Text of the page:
I’ve learned via Arts & Letters Daily that Jørn Utzon, the architect of the Sydney Opera House, has passed away, aged 90. Unlike other sad passings of the fortnight gone, this was much less of a shock but still very sad news.
It could be argued that his vision for the Sydney Opera House was imperfectly realised, but realised it was, and it gave Sydney an architectural wonder, a landmark, a focal point for creative endeavour, a point of pride and a source of inspiration.
Just yesterday I expressed the throwaway desire that Severance Hall be moved to Bennelong Point. I didn’t really mean it. Oh no I didn’t.
I love the Opera House. It has been a part of my world ever since I was little girl. The first live ballet I saw was Giselle in the long-gone Regent Theatre, but after that the Opera Theatre saw me about six times a year for the family-friendly sunset series. Nothing could match the excitement of dressing up in my mother’s latest creation (and she did “good clothes” extremely well) and dance-student “character shoes”, catching the train into Circular Quay and taking one of those vibrantly upholstered seats for an evening of magic. The ballet seasons provided my first exposure to orchestral music – no wonder that the soft spot in my heart is for the French and the Russians.
One year, when I was about 9 or 10, we took out a mini-subscription to the opera. I remember we opted for the cheapest seats and then received an apologetic notice from the Australian Opera explaining that this reserve was sold out and asking would we be willing to accept seats in A reserve for the same price… I saw Rigoletto and Gounod’s Roméo et Juliette from a prime spot in the stalls; I can’t recall what the third opera was. I do remember pestering my Italian-speaking friend at school for a translation of “La donna e mobile”. “Fickle” wasn’t in her vocabulary and so we puzzled over what “The lady is moved” might actually mean. I decided that all was forgiven in the face of a seriously good tune.
An essential preliminary to every Opera Theatre performance was John Coburn’s wonderful “Curtain of the Sun”. The corresponding “Curtain of the Moon” was in the Drama Theatre. The first play I recall seeing there was Macbeth, around the same time as that opera season. This formed a very strong impression on me and instilled an immediate enthusiasm for Shakespeare. Out in the foyer was the “optical illusion” of the shark, formed from many individual panels – a source of much pleasure but now gone.
I discovered the illusions of the theatre at the Dennis Wollanski Library of the Performing Arts, once buried somewhere in the podium of the Opera House, but now dispersed. A costume for one of Joan Sutherland’s roles impressed me not only for its enormous size (I was very young) but the huge “gems” that adorned the neckline. I had seen opera; the costumes had looked more or less “real”. What my ballet and drama teacher had been saying about needing something larger than life to project beyond the footlights began to make sense.
The back-stage tour with all the mysterious mechanical devices, the labyrinth of passages and working artists moving around the place provided more excitement. The fascination of the drab behind the glitter. Maybe this was one of the things that eventually triggered a desire to be inside all this, and not merely watching from the audience.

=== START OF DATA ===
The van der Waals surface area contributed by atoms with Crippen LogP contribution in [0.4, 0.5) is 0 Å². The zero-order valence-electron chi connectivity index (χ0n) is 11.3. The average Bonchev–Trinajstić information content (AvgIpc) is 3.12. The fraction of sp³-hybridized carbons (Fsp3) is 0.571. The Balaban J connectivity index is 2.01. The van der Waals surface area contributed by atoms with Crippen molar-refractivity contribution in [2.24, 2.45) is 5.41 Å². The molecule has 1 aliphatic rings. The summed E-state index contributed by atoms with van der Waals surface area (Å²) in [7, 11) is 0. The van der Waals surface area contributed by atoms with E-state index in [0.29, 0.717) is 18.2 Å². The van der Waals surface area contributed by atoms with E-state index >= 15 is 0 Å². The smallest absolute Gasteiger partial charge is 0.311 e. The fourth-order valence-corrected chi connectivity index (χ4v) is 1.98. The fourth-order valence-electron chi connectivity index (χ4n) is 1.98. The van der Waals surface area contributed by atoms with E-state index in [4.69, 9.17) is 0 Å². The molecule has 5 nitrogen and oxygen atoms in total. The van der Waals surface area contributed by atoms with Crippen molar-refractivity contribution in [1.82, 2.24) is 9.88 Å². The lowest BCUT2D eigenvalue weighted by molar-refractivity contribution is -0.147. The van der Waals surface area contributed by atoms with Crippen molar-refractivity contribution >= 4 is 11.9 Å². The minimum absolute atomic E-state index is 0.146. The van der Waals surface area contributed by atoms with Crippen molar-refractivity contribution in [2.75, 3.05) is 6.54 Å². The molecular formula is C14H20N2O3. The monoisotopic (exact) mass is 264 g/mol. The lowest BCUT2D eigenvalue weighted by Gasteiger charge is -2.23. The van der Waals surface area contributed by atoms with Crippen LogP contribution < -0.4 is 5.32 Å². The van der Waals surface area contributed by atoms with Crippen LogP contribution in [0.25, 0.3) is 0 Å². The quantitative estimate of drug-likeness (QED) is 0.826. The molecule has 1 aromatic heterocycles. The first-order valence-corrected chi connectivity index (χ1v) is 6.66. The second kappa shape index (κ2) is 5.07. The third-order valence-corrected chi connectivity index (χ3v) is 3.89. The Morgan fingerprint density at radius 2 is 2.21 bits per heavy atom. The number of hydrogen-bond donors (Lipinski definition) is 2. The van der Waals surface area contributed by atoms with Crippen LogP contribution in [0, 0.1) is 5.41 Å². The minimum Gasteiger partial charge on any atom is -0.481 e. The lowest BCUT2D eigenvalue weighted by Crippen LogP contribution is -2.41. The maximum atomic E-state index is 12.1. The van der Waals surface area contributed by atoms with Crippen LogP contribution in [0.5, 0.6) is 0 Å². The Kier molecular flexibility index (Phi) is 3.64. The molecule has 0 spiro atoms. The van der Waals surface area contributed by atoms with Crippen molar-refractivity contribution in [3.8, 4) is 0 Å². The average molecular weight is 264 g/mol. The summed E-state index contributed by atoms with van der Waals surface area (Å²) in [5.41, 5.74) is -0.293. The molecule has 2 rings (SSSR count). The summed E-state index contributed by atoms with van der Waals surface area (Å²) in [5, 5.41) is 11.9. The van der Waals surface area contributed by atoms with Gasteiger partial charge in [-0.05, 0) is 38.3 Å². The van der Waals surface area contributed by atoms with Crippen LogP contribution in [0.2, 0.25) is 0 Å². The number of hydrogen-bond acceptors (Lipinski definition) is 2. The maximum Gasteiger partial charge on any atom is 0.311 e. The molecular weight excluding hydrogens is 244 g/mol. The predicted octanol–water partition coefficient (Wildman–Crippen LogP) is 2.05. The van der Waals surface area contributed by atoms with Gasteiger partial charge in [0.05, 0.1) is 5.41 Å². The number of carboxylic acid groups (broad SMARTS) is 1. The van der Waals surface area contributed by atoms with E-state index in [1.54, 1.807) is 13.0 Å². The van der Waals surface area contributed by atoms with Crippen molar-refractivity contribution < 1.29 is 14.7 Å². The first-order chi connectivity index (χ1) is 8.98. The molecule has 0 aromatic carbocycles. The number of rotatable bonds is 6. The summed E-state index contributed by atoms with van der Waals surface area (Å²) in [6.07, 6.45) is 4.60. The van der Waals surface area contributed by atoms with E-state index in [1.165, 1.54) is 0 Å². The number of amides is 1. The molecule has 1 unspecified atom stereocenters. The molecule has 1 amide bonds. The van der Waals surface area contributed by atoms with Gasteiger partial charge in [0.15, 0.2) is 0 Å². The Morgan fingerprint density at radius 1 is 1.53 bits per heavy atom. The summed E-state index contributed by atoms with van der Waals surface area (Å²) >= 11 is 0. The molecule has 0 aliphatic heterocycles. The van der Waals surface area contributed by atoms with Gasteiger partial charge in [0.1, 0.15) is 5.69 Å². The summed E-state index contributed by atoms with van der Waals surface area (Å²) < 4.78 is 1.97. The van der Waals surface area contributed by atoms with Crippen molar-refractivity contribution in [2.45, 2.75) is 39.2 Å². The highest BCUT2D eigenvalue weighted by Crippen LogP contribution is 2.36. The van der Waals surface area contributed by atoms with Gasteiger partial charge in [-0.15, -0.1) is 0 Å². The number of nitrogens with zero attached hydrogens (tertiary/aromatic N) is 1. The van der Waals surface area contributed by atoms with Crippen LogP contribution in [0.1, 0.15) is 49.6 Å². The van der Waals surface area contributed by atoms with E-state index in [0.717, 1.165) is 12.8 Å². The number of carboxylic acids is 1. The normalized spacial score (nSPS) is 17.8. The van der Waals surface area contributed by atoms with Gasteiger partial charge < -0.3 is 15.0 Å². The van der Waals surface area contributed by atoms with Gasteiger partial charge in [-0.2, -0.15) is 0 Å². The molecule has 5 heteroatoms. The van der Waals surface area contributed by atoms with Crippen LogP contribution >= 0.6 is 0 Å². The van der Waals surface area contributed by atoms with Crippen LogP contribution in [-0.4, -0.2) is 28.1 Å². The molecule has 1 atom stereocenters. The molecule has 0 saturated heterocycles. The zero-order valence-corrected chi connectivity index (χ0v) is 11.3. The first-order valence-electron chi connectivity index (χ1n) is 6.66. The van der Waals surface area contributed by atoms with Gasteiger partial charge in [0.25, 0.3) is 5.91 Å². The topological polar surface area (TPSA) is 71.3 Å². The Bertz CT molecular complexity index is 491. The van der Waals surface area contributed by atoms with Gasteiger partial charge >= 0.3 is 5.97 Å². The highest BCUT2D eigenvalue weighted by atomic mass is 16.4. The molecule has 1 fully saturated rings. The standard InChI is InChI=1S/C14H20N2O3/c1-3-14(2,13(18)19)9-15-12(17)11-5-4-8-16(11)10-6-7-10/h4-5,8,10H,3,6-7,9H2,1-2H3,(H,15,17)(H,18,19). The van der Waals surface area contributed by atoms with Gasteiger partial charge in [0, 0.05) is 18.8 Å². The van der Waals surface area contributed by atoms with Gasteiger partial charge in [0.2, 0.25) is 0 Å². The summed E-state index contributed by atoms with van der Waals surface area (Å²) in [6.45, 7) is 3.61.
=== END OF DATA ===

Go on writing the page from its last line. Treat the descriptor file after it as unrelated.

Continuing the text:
Serious concert attendance came much later, in high school, and my earliest impressions of hearing the SSO all seem to involve the Town Hall. Perhaps I was taken to one of those Christmas at the Opera House events with the singing Christmas tree. My memory is hazy on that front.
On the performance front, when I was 11 I sang in Vivaldi’s Gloria in the Concert Hall – a massed high school performance that no doubt broke all the rules of historical performance but which was pure exhilaration. Despite being a pianist and flutist, viola was the first instrument that I played on the stage there. (In an ensemble – I was entirely self-taught, right down to the system of multi-coloured tablature that I invented to enable instant mastery of alto clef.) Flute came later; then the piccolo in Mahler’s Second Symphony (more combined high schools concerts); and what was probably my last “appearance”, a Berlioz mega-extravaganza with tertiary students from all over Sydney joining the University of California Davis orchestra, conducted by D Kern Holoman, who has mellowed considerably but back then, with dark hair and goatee, looked for all the world like Mephistopheles himself.
One way or another, the Sydney Opera House has been a centre of my life. It’s so much more than a “venue”. I may whinge about the Concert Hall’s acoustics and lament the tiny orchestra pit in the Opera Theatre. I may, now that I’m no longer 7 years old, marvel at how small and cramped the Opera Theatre foyers seem. I may – quite seriously – express a wish to see opera and ballet move to the Capitol Theatre. I may complain about the more recent setts on the forecourt. But there will always be a magic about the Opera House as a building and as a destination. I’m there every week, usually working; my attitude should be jaded. But that hasn’t happened. Approaching it on foot and admiring, yet again, the curve of the sails and the chevron pattern of the tiles, puts me in the mood for something special, something marvellous, something beyond the mundane routines of life.
Many courageous and long-sighted people contributed to the existence of the Sydney Opera House, but ultimately the credit goes to Jørn Utzon, who gave Sydney his vision and whose spirit will live on in it.
Thank you, Mr Utzon.
I leave you with a program book from the opening season. If the perforated silver cover doesn’t say 1973, nothing does!